Capital Commentary is the weekly current-affairs publication of CPJ, written to encourage the pursuit of public justice.


Speaking Openly and Candidly on the Subject of Race


Timothy Sherratt

05-02-2014


By Timothy Sherratt

May 2, 2014 

For Justice Sonia Sotomayor, the goal of affirmative action is cultural belonging. Writing in dissent in Schuette v BAMN, she declared, “Race matters because of the slights, the snickers, the silent judgments that reinforce that most crippling of thoughts: ‘I do not belong here.’ ” 

Where Brown v Board pulled a vital thread to begin the unraveling of racism, affirmative action was adopted in an attempt to speed up that unraveling, to make up in a few decades the losses incurred over two-and-a-half centuries. Chief Justice Roberts argues that progress can best be achieved by putting those lost centuries behind us. Hence his formula, “The way to stop discriminating by race is to stop discriminating by race.”

Justice Sotomayor evaluates progress or the lack of it by appealing to a different measure. “Race matters to a young man's view of society when he spends his teenage years watching others tense up as he passes, no matter the neighborhood where he grew up.” Countering Roberts, she wrote, “The way to stop discrimination on the basis of race is to speak openly and candidly on the subject of race, and to apply the Constitution with eyes open to the unfortunate effects of centuries of racial discrimination.”

When the High Court last week upheld a Michigan voter initiative that banned the use of race-based formulas for admission to the state’s public universities, Roberts and Sotomayor tangled in concurring and dissenting opinions respectively. It was left to Justice Kennedy’s plurality opinion to hold that voters may tell state officials not to use race-conscious admissions policies without violating the Equal Protection clause of the 14th Amendment. But the questions persist.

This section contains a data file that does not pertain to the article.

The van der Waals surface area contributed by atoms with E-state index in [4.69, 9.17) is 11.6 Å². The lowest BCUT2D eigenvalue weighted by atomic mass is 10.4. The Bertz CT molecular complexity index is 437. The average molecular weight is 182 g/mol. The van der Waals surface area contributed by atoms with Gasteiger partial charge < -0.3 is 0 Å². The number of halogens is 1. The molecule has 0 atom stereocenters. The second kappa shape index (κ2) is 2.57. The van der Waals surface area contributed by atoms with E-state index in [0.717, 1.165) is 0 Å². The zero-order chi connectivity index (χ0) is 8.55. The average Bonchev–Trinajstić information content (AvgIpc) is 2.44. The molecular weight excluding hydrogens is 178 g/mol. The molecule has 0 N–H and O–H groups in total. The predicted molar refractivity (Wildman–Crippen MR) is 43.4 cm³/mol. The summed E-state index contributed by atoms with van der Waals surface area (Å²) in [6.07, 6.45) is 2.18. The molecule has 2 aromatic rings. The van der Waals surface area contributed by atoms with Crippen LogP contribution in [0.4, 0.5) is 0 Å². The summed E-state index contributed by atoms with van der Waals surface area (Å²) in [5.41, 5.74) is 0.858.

Is optimum effectiveness on racial inequities achieved by putting race behind us? That question sounds straightforward. It isn’t. It presumes that we all agree that the goal of post-Brown policy is to get more disadvantaged minorities into schools, professions, and positions of social merit. But that presumption would leave Justice Sotomayor’s emphasis on cultural belonging unsecured.

The legal conversation now focuses on the substantive costs and benefits of affirmative action. Roberts thinks there are few proven benefits but a lot of costs—well summed up by a student in my constitutional law class this week: “Affirmative action would be demeaning to me. It would say my achievements are suspect.”

A decade ago, the Court ruled affirmative action by quota unconstitutional. Taking race into account had to be part of an individualized consideration of applicants and narrowly tailored to the end of achieving diversity. Then a year ago, the Court weakened the mechanisms of the Voting Rights Act and effectively freed states from being subject to prior approval of changes to election laws. Now voters can negate the race-conscious plans of state officials. The symbolic scope of these changes may exceed their legal reach. But absent affirmative action and its symbolic assurance to spokespersons for the disadvantaged, what will best secure cultural belonging?

The subject has certainly become hard to talk about. Justice Sotomayor calls for Americans “to speak openly and candidly on the subject of race.” But in a real sense, these words are more a code for holding certain views on the subject and for implying that opponents are out of touch. As Dahlia Lithwick pointed out, with reference to Sotomayor’s criticism of Roberts and Roberts’s rebuttal, nobody likes to be accused of being out of touch. Even on the Supreme Court, the conversation is fraught with tension.

Perhaps the ambiguity surrounding affirmative action’s costs and benefits points to the limits of political and legal remedies. A deeper answer, but hardly a quick fix, lies in learning the hard way, how to be and how to live in, a pluralistic society. At first blush, recommending pluralism might appear to perpetuate rather than transcend race-consciousness. But difference affirmed is the necessary basis for honesty about our common condition and the history we share. Difference affirmed is a first step to cultural belonging. The church can and should have a strong and transformative role in this respect. Where better to practice the Faith that redeems our fallen condition, asserts our membership of one another, and supplies ways to belong, than in our churches?

-  Timothy Sherratt is Professor of Political Science at Gordon College in Wenham, Massachusetts and a Sabbatical Fellow with the Center for Public Justice.



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